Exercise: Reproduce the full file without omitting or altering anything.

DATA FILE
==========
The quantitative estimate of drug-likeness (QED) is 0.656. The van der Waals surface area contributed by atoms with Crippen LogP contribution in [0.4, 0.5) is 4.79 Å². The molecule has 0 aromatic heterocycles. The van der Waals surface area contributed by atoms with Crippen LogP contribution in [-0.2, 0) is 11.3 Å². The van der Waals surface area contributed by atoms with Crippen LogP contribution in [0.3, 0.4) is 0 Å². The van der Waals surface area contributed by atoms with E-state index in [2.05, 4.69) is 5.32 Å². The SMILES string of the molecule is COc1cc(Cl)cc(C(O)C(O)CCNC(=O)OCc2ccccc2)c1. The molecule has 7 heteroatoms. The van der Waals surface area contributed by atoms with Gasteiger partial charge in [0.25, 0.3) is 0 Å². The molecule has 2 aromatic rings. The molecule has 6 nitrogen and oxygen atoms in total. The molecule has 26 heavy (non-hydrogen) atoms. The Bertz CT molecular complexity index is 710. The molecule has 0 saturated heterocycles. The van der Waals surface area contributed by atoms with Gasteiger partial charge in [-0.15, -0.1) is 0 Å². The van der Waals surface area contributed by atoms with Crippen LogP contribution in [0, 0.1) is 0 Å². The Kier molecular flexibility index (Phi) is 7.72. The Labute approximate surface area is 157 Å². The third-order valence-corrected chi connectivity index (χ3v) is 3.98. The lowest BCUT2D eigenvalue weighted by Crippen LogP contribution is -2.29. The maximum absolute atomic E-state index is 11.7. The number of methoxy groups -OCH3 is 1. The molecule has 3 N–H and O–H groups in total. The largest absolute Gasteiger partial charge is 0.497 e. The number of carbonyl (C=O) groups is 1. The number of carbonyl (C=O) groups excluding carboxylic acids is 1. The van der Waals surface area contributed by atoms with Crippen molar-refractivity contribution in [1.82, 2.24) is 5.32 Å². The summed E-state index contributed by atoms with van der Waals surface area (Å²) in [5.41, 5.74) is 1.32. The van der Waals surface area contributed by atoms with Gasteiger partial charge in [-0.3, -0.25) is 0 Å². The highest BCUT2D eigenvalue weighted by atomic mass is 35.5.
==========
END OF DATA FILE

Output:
The quantitative estimate of drug-likeness (QED) is 0.656. The van der Waals surface area contributed by atoms with Crippen LogP contribution in [0.4, 0.5) is 4.79 Å². The molecule has 0 aromatic heterocycles. The van der Waals surface area contributed by atoms with Crippen LogP contribution in [-0.2, 0) is 11.3 Å². The van der Waals surface area contributed by atoms with Crippen LogP contribution in [0.3, 0.4) is 0 Å². The van der Waals surface area contributed by atoms with E-state index in [2.05, 4.69) is 5.32 Å². The SMILES string of the molecule is COc1cc(Cl)cc(C(O)C(O)CCNC(=O)OCc2ccccc2)c1. The molecule has 7 heteroatoms. The van der Waals surface area contributed by atoms with Gasteiger partial charge in [0.25, 0.3) is 0 Å². The molecule has 2 aromatic rings. The molecule has 6 nitrogen and oxygen atoms in total. The molecule has 26 heavy (non-hydrogen) atoms. The Bertz CT molecular complexity index is 710. The molecule has 0 saturated heterocycles. The van der Waals surface area contributed by atoms with Gasteiger partial charge in [-0.15, -0.1) is 0 Å². The van der Waals surface area contributed by atoms with Crippen LogP contribution in [0, 0.1) is 0 Å². The Kier molecular flexibility index (Phi) is 7.72. The Labute approximate surface area is 157 Å². The third-order valence-corrected chi connectivity index (χ3v) is 3.98. The lowest BCUT2D eigenvalue weighted by Crippen LogP contribution is -2.29. The maximum absolute atomic E-state index is 11.7. The number of methoxy groups -OCH3 is 1. The molecule has 3 N–H and O–H groups in total. The largest absolute Gasteiger partial charge is 0.497 e. The number of carbonyl (C=O) groups is 1. The number of carbonyl (C=O) groups excluding carboxylic acids is 1. The van der Waals surface area contributed by atoms with Crippen molar-refractivity contribution in [1.82, 2.24) is 5.32 Å². The summed E-state index contributed by atoms with van der Waals surface area (Å²) in [5.41, 5.74) is 1.32. The van der Waals surface area contributed by atoms with Gasteiger partial charge in [-0.3, -0.25) is 0 Å². The highest BCUT2D eigenvalue weighted by atomic mass is 35.5.